Lashana Lynch will soon be playing the new 007 in the highly-anticipated No Time to Die, but most fans still know her best as Maria Rambeau from Captain Marvel. Sadly, Maria was killed offscreen during WandaVision when it was revealed she died of cancer during the five years her daughter, Monica Rambeau, was "blipped." While Maria may have passed in the current timeline, the MCU is now entering a world of multiverses, not to mention the easy ability to feature flashbacks, which means there's always a chance we could see Lynch in the franchise again. Recently, the star spoke with the Los Angeles Times and addressed the possibility of her return in the upcoming Captain Marvel sequel, The Marvels.
"You'll have to ask Kevin Feige that," Lynch said of Maria's return. "In fact, I should ask Kevin Feige that." She added, "But you never know. Weirder things have happened in the franchise. I had a wonderful time on the first one and it would be great to have a wonderful time on another one."
"I'm so glad they chose Teyonah Parris to play my daughter because she's wonderful and a lovely human being," Lynch also said after revealing she "absolutely loved" WandaVision.
WandaVision head writer Jac Schaeffer spoke about the decision to kill off Maria and made it clear it wasn't something they took lightly.
"It was a big decision," Schaeffer explained in an interview with Entertainment Tonight. "We had a lot of conversations, and Maria and Lashana were so important in Captain Marvel and such a tremendous character. We did not make that decision lightly. But we felt that it really worked for Monica's character, and what it meant for her, and we also really loved the idea that Maria had built SWORD from the ground up."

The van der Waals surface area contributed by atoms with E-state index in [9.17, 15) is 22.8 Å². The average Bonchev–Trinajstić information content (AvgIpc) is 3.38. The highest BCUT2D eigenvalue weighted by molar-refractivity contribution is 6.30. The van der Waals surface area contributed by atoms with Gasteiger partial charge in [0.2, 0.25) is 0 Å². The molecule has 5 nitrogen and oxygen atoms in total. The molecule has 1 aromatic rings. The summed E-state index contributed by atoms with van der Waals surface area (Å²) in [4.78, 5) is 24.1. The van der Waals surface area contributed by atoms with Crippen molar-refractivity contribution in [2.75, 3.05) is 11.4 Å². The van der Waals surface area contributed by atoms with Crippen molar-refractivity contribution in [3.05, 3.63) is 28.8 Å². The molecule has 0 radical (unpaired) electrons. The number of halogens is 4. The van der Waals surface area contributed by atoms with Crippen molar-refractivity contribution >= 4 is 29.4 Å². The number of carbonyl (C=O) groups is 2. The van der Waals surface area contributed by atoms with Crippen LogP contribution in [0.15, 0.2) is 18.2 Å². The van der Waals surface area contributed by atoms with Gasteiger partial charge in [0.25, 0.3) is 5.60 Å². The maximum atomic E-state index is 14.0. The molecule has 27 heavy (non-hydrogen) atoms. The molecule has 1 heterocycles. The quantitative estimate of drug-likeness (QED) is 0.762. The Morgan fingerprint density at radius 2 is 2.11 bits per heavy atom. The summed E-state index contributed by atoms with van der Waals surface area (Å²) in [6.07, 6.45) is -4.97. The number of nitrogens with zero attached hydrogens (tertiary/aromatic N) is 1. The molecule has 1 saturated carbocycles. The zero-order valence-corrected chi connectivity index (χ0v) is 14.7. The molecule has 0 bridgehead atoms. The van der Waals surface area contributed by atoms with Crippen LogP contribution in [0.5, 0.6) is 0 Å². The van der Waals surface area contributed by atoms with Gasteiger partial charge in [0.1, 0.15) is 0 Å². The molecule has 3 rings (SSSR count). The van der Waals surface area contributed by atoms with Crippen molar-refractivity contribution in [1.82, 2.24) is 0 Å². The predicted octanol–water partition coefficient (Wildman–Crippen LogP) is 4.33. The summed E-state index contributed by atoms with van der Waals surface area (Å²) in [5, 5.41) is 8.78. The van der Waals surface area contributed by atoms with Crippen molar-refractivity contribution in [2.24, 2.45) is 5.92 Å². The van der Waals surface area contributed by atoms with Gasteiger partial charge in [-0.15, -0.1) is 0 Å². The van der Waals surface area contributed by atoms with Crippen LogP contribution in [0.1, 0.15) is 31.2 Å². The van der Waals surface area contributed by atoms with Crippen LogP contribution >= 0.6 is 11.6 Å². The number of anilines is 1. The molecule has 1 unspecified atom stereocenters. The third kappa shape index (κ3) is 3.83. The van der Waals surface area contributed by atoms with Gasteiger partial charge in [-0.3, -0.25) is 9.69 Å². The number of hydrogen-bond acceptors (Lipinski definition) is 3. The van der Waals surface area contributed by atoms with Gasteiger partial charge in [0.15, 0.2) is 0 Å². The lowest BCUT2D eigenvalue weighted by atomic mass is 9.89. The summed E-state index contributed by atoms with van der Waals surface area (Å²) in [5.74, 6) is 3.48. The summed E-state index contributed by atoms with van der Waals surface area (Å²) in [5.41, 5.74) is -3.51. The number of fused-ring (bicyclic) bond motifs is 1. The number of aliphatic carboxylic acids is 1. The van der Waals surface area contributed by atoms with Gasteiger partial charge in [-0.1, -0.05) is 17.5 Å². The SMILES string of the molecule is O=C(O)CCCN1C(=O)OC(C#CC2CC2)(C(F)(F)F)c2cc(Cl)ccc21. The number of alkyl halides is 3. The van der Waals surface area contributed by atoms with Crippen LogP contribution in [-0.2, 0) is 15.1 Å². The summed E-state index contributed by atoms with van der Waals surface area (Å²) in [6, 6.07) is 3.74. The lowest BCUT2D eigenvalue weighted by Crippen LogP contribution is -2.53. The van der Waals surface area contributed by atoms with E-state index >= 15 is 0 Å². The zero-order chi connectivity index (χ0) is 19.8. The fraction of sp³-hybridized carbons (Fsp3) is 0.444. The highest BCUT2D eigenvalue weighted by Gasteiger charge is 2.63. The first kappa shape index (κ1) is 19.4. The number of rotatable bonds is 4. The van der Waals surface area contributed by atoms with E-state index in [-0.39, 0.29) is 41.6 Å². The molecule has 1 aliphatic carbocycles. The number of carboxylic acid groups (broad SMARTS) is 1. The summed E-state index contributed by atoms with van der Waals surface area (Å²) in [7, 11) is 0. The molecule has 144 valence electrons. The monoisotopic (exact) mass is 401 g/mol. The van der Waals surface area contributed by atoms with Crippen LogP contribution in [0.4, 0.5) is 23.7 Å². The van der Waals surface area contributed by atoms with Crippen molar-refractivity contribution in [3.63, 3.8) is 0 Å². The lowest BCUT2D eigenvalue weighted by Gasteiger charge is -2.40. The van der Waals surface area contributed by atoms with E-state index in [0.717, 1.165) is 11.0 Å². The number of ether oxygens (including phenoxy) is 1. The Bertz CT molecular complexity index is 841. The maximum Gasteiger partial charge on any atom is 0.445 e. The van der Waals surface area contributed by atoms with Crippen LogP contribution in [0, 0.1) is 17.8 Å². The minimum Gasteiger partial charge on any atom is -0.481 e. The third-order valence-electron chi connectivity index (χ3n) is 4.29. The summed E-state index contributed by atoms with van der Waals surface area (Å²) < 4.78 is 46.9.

As for No Time to Die, Lynch recently spoke with Harpers Bazaar about being apprehensive to join the series, afraid of "getting lost 'behind the man.'" Director Cary Joji Fukunaga and series producer Barbara Broccoli spoke with the actor and set her at ease, revealing they wanted to craft a character that stood in direct contrast to Bond and his history. Lynch also worked with screenwriter Phoebe Waller-Bridge, who was previously confirmed to have given the script a polish.
"A character that is too slick, a cast-iron figure? That's completely against what I stand for," Lynch said. "I didn't want to waste an opportunity when it came to what Nomi might represent. I searched for at least one moment in the script where Black audience members would nod their heads, tutting at the reality but glad to see their real-life represented. In every project, I am part of, no matter the budget or genre, the Black experience that I'm presenting needs to be 100% authentic."